Here’s a short version of that story.

…Dr. Barnes and his wife, Laura Leggett Barnes, acquired an 18th-century farmhouse in Chester Springs, Chester County in 1940 and called it “Ker-Feal.” Named after Barnes’s favorite dog, Fidèle de Port Manech, Ker-Feal translates to “Fidèle’s House” in Breton. Dr. Barnes adopted the Brittany spaniel mix on a trip to France.

(Now go and read the article – it’s amazing, well-written, and interesting)

Here are my other Ker-Feal posts:

is chester county’s ker-feal at risk?

AWESOME! conservation easement placed on dr. barnes’ ker-feal!

on hired muscle and sinkholes

On Sunday shortly before dinner time my cell phone exploded with text messages and calls. News of another sinkhole opening on Lisa Drive in West Whiteland.

Now a sinkhole opening up after heavy rains in our part of the county is not so unusual is it? Is it not true we are rife with sinkholes because of the geological formations under the ground? All that stuff about schist, karst, and what some describe as a veritable limestone fault line?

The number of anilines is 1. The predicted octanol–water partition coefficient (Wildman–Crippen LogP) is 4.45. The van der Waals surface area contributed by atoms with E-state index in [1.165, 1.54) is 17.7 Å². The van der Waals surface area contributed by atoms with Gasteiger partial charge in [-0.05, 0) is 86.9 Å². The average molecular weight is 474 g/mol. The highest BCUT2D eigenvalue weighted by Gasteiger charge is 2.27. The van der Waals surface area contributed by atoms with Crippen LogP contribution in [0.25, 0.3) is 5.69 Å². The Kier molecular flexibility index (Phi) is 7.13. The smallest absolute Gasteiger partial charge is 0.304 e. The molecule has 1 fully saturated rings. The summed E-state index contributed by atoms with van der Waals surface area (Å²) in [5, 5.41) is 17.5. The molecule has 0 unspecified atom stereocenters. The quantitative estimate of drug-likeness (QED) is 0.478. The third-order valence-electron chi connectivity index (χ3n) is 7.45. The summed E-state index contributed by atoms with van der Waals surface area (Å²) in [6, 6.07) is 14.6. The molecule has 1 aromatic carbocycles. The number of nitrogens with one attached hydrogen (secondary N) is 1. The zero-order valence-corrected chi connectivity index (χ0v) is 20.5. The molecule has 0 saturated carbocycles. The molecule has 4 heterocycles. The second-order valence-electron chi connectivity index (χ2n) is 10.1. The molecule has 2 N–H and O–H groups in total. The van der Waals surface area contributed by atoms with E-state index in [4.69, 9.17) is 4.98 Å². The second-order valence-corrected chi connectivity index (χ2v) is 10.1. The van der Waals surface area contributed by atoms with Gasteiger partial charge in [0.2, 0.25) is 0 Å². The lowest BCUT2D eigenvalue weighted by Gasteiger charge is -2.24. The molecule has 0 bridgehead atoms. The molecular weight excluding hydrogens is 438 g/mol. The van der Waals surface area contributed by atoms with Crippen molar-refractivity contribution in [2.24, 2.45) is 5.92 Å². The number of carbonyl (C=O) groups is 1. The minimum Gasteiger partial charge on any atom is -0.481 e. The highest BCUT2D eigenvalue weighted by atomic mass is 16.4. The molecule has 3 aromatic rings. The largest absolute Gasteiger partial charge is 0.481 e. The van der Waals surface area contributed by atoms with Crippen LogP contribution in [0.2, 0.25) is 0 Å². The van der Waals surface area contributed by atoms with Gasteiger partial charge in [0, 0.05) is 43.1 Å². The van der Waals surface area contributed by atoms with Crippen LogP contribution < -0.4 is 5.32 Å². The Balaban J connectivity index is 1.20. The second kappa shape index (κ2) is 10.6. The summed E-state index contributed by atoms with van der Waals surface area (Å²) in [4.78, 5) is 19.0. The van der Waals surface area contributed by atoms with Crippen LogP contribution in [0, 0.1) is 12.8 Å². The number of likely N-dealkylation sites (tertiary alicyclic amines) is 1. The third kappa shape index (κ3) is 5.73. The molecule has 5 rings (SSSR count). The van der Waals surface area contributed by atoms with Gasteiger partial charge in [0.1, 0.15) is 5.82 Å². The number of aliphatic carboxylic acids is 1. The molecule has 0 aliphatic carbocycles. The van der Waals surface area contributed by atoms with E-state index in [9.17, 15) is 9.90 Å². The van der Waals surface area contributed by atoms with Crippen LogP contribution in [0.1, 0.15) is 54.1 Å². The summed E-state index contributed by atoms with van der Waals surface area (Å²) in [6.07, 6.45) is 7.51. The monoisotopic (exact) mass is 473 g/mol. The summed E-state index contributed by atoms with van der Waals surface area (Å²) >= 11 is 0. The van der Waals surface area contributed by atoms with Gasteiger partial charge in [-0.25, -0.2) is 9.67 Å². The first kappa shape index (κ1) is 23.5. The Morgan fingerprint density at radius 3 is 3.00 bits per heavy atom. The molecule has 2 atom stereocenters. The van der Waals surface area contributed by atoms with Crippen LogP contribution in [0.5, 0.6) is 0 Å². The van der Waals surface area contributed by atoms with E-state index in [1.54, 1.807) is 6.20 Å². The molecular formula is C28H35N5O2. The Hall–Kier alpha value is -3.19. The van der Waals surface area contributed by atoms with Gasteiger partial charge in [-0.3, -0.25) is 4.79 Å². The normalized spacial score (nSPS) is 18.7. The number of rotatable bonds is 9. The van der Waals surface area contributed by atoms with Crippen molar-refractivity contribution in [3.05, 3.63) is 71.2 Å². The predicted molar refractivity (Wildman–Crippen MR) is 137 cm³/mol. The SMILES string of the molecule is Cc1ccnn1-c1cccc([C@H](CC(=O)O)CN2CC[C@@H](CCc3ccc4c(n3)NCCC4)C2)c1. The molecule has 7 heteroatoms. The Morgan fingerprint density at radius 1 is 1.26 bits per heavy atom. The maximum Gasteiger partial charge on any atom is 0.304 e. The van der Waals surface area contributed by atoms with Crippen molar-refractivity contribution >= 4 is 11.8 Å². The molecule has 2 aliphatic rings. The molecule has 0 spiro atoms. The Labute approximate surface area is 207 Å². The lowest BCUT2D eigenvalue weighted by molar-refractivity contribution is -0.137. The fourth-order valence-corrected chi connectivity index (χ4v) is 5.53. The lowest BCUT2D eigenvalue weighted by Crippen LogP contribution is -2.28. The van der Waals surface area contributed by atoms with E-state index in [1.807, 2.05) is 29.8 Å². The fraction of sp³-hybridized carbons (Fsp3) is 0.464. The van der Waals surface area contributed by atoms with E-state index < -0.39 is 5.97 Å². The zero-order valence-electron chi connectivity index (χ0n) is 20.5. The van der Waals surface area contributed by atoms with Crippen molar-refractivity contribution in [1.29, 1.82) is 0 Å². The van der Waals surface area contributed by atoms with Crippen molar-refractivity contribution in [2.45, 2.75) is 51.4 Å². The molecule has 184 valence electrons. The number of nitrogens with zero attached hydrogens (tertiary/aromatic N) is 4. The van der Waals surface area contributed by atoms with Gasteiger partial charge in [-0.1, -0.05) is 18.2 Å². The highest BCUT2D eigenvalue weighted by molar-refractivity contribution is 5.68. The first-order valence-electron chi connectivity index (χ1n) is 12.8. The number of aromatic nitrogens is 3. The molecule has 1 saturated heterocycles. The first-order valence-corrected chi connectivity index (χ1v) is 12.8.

See this from water-research.net:

Or check out this map from the geology section of the Chester County website:

So why does it always seem like the pipeline companies don’t care about the actual geology of our area where they are shoving their pipes?

In addition to the geological life of it all underground (which is why there were so many mine and quarries, etc right?) we are an area with lots of old farm pits and whatever a lot of developers have buried at old construction sites of years past? Today most construction debris gets hauled away properly but in times past? Was a lot of debris removed or buried?